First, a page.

Economic Crime and Corporate Transparency Act – what governance professionals need to know about identity verification

On Thursday 21 May 2024, CGIUKI presented a breakfast session − kindly hosted at the EY offices − at which the governance community could come together to hear Maureen Beresford, Acting Director of Corporate Governance and Stewardship at the Financial Reporting Council and Michelle Lewis, Principal Implementation Advisor at Companies House highlight some key changes being introduced through the updates to the UK Corporate Governance Code and the Economic Crime and Corporate Transparency Act.  

After a warm welcome from Marco Murray, Director of Entity Compliance and Governance at EY, Michelle outlined what company secretaries need to know about ECCTA. 

More powers for Companies House  

The changes introduced by ECCTA are intended to ensure that the data held on the Companies House register is more accurate and transparent, and they should make it easier for the registrar to protect and defend individuals whose identities and addresses have been hijacked by criminals. 

Changes will be introduced in a phased manner over the next few years dependent on the passing of secondary legislation. Changes at Companies House of which company secretaries should be aware include:  

  • compulsory identity verification checks for directors and people with significant control 

  • streamlining of accounts and online filing   

  • increased accessibility and transparency of limited partnerships’ information (which will need to be filed through an authorised agent) 

  • enhanced protection of personal information held on the register.  

Given the recent announcement of a general election in July and the Act’s dependence on secondary legislation, the question of cross-party support for the Act has become very pertinent. The sense was that, whoever is in power post-election, it is likely the required secondary legislation will be passed.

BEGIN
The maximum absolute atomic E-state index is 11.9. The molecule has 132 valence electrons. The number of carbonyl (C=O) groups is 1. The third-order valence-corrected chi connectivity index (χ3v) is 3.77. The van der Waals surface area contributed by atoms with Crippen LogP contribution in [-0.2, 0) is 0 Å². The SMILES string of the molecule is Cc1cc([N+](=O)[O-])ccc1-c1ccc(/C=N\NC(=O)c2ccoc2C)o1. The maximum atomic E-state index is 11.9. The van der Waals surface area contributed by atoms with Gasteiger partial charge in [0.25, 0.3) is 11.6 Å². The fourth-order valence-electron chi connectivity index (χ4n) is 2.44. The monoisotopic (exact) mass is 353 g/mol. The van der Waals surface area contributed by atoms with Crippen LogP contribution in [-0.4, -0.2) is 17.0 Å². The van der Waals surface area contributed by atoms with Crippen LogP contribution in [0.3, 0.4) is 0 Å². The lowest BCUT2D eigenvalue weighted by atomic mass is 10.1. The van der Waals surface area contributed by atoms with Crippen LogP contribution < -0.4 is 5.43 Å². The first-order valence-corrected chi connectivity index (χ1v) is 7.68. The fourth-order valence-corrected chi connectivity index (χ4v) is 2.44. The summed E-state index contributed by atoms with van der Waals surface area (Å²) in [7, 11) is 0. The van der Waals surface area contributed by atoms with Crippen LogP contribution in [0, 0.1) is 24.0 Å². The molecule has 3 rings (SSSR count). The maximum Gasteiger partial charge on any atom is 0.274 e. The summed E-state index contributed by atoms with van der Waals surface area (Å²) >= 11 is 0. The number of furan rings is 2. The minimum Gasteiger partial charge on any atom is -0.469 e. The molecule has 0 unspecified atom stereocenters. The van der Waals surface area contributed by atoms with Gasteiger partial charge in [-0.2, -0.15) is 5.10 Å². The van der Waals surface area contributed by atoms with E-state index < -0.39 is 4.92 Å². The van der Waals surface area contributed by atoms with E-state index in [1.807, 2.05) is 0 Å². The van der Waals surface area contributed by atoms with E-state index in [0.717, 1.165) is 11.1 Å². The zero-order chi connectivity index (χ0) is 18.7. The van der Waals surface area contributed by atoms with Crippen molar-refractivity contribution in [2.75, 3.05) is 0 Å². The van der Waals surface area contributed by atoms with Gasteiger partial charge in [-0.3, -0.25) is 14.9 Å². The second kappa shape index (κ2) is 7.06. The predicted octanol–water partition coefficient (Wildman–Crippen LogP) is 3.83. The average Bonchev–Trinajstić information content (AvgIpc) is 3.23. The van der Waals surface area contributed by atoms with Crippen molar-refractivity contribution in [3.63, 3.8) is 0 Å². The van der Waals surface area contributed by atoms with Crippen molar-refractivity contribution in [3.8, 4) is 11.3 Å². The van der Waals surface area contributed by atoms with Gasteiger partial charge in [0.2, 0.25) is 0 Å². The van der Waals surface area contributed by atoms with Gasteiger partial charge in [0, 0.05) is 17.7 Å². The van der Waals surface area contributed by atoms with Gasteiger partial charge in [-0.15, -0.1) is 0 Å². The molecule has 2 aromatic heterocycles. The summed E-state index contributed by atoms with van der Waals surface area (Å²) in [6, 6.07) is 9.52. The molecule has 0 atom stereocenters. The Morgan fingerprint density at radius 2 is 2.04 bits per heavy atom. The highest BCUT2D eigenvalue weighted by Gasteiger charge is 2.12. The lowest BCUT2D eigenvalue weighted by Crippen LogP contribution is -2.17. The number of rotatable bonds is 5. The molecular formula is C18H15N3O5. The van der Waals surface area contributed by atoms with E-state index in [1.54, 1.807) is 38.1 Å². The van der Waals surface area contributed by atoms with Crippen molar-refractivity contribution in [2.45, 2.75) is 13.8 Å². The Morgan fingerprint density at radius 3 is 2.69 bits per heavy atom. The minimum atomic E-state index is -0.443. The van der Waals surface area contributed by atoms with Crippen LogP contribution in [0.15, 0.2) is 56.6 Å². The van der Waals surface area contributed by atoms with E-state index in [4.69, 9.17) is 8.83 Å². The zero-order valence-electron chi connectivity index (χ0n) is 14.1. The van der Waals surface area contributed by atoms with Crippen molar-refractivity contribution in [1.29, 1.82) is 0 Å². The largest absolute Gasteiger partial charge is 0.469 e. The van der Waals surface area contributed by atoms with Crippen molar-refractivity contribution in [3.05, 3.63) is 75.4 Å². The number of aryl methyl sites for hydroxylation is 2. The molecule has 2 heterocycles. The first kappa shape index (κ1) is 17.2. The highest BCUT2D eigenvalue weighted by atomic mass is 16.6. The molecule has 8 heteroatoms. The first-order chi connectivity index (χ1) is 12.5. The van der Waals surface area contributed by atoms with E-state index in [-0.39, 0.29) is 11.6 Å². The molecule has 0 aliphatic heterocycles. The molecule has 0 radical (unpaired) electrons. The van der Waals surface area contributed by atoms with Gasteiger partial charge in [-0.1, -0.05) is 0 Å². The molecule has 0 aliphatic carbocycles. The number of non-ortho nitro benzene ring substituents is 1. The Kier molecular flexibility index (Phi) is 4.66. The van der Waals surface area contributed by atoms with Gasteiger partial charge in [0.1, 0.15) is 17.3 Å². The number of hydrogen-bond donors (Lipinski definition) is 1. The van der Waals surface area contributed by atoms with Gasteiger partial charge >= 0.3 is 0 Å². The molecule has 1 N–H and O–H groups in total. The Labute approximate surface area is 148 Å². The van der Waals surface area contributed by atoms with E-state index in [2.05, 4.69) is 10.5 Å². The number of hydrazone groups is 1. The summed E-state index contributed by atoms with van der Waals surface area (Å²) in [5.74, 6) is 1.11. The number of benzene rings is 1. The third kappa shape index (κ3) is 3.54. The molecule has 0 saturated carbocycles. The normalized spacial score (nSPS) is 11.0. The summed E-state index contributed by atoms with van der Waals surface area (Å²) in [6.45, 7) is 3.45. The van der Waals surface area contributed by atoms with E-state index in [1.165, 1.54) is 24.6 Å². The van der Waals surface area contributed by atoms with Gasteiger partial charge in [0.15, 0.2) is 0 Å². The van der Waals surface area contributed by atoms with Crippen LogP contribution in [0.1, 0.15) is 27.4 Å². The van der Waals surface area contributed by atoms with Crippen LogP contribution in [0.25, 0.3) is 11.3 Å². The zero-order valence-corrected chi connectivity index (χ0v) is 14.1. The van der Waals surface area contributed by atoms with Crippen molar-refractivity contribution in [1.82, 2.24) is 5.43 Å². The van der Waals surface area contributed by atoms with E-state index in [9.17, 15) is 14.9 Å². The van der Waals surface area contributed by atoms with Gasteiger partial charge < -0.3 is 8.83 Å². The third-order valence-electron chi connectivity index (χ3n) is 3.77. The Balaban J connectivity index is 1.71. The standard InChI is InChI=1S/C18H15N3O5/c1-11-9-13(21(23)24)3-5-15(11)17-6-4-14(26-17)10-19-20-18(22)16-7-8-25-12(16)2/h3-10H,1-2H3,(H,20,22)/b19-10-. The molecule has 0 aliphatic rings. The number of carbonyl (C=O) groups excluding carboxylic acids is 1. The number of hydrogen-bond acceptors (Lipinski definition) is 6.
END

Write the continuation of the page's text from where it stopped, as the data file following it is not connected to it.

Identity verification  

Many were concerned about the introduction of identity verification for directors. Louise was candid, explaining that the new process will require some system development; the hope is that this will go live in 2025 but Companies House will share more detailed timeframes when they become available.  

While the exact mechanism for this is yet to be confirmed, Michelle reassured the audience that the intention is that it should be a simple online process. Further music to the audience’s ears was that the verification process for directors will only need to be completed once, after which directors will be issued with an identifier to be used across all their appointments.  

Any director of a company registered with Companies House will need to go through the identity verification process, even if the individual is not based in the UK. There will be a 12-month transition process during which existing company directors will need to complete the identity verification process (this will be aligned with the annual confirmation statement); newly appointed directors will need to verify their identity before they begin their role. New companies will be required to complete the identity verification process for relevant people at the point of incorporation. Governance professionals may wish to provide support to directors to explain the process and timelines, but they will not be able to complete the identity verification on behalf of board members.  

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